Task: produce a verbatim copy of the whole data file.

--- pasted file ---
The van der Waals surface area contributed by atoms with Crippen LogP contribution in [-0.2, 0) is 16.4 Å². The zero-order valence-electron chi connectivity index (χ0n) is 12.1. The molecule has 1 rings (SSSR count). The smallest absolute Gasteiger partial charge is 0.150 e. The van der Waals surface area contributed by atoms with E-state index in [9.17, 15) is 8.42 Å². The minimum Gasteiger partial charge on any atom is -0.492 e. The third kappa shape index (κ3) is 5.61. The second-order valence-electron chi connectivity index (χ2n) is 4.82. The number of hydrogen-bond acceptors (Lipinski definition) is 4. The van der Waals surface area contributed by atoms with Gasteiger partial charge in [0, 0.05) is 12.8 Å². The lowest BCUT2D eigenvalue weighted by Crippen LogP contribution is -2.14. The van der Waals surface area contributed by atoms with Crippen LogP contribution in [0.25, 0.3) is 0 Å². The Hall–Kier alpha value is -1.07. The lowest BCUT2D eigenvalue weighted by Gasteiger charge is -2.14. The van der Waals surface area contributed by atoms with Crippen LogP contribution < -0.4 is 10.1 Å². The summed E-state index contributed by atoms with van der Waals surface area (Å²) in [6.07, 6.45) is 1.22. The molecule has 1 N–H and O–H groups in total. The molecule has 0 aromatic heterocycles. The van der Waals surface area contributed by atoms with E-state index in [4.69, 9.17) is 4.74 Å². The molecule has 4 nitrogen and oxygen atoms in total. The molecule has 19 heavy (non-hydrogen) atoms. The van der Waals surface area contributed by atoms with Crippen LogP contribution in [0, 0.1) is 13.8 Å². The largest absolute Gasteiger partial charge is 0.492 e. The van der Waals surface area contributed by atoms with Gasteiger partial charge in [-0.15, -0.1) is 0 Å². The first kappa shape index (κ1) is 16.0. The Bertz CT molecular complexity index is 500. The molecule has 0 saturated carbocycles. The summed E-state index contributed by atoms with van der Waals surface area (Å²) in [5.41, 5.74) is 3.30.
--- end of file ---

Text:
The van der Waals surface area contributed by atoms with Crippen LogP contribution in [-0.2, 0) is 16.4 Å². The zero-order valence-electron chi connectivity index (χ0n) is 12.1. The molecule has 1 rings (SSSR count). The smallest absolute Gasteiger partial charge is 0.150 e. The van der Waals surface area contributed by atoms with E-state index in [9.17, 15) is 8.42 Å². The minimum Gasteiger partial charge on any atom is -0.492 e. The third kappa shape index (κ3) is 5.61. The second-order valence-electron chi connectivity index (χ2n) is 4.82. The number of hydrogen-bond acceptors (Lipinski definition) is 4. The van der Waals surface area contributed by atoms with Gasteiger partial charge in [0, 0.05) is 12.8 Å². The lowest BCUT2D eigenvalue weighted by Crippen LogP contribution is -2.14. The van der Waals surface area contributed by atoms with Crippen LogP contribution in [0.25, 0.3) is 0 Å². The Hall–Kier alpha value is -1.07. The lowest BCUT2D eigenvalue weighted by Gasteiger charge is -2.14. The van der Waals surface area contributed by atoms with Crippen LogP contribution < -0.4 is 10.1 Å². The summed E-state index contributed by atoms with van der Waals surface area (Å²) in [6.07, 6.45) is 1.22. The molecule has 1 N–H and O–H groups in total. The molecule has 0 aromatic heterocycles. The van der Waals surface area contributed by atoms with E-state index in [4.69, 9.17) is 4.74 Å². The molecule has 4 nitrogen and oxygen atoms in total. The molecule has 19 heavy (non-hydrogen) atoms. The van der Waals surface area contributed by atoms with Crippen LogP contribution in [0, 0.1) is 13.8 Å². The largest absolute Gasteiger partial charge is 0.492 e. The van der Waals surface area contributed by atoms with Gasteiger partial charge in [-0.15, -0.1) is 0 Å². The first kappa shape index (κ1) is 16.0. The Bertz CT molecular complexity index is 500. The molecule has 0 saturated carbocycles. The summed E-state index contributed by atoms with van der Waals surface area (Å²) in [5.41, 5.74) is 3.30.